For me, teaching yoga is a lot about sharing your love for the practice. When you teach from that authentic space, you are guaranteed to find your unique and genuine style.

2. Embrace Vulnerability and Authenticity

It’s important to embrace vulnerability and authenticity as a new yoga teacher. Remember that it’s okay to be yourself and show up as you are. Share your own experiences and insights with your students, allowing them to connect with you on a deeper level. Embracing vulnerability fosters an environment of trust and openness, where students feel comfortable exploring their own practice and embracing their vulnerabilities as well.

My yoga teacher always said: “You cannot mess up.” It is those words that stick with me until today. So, what if you forgot a pose on one side? Or maybe forgot one side of the flow all together? It happens to all of us and it’s okay. It’s yoga. Maybe everything does happen for a reason and it is merely an invitation to explore another layer of yourself and your teachings. Keep breathing, you got this.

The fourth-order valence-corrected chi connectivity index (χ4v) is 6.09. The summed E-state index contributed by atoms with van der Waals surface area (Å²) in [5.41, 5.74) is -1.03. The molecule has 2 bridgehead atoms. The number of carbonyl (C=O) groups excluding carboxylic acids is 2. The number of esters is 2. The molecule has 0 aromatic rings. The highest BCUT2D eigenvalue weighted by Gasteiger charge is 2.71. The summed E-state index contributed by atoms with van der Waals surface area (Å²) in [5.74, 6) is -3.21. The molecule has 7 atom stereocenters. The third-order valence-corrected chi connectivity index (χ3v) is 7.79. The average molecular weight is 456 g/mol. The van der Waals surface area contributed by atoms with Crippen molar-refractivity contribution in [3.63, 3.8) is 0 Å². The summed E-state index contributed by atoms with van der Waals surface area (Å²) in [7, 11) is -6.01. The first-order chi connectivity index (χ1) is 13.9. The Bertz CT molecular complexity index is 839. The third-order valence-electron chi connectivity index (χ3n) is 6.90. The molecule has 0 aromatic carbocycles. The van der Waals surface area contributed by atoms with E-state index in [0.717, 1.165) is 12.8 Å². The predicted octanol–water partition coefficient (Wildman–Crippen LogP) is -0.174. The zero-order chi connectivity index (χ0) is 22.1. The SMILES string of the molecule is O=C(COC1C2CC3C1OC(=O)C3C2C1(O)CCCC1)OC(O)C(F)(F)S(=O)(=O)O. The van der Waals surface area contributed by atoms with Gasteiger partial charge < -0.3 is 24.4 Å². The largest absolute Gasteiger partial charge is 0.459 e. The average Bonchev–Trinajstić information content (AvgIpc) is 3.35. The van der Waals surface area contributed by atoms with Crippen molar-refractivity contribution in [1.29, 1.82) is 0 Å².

3. Seek Inspiration and Continued Education

As you start out on your yoga teaching journey, it can be really helpful, inspirational, and educational to go to other yoga classes yourself. Go to different teachers and try out different yoga styles. Explore what you like about certain teachers and what maybe doesn’t resonate with you. What yoga styles or flows really make your heart sing? Use that as inspiration in your own practice first, and then in your teaching, too.

My teacher also always said: “The training starts, when the training ends.” A yoga teacher training will set you up to take the first steps, but becoming your own authentic Self as a yoga teacher is a journey. Continue to expand your knowledge by attending workshops or retreats, reading and educating yourself, and by always allowing time for your own practice.

Some tips to continue your learnings are:

  • Attend workshops or trainings on specific yoga styles, such as Vinyasa, Yin, or Ashtanga.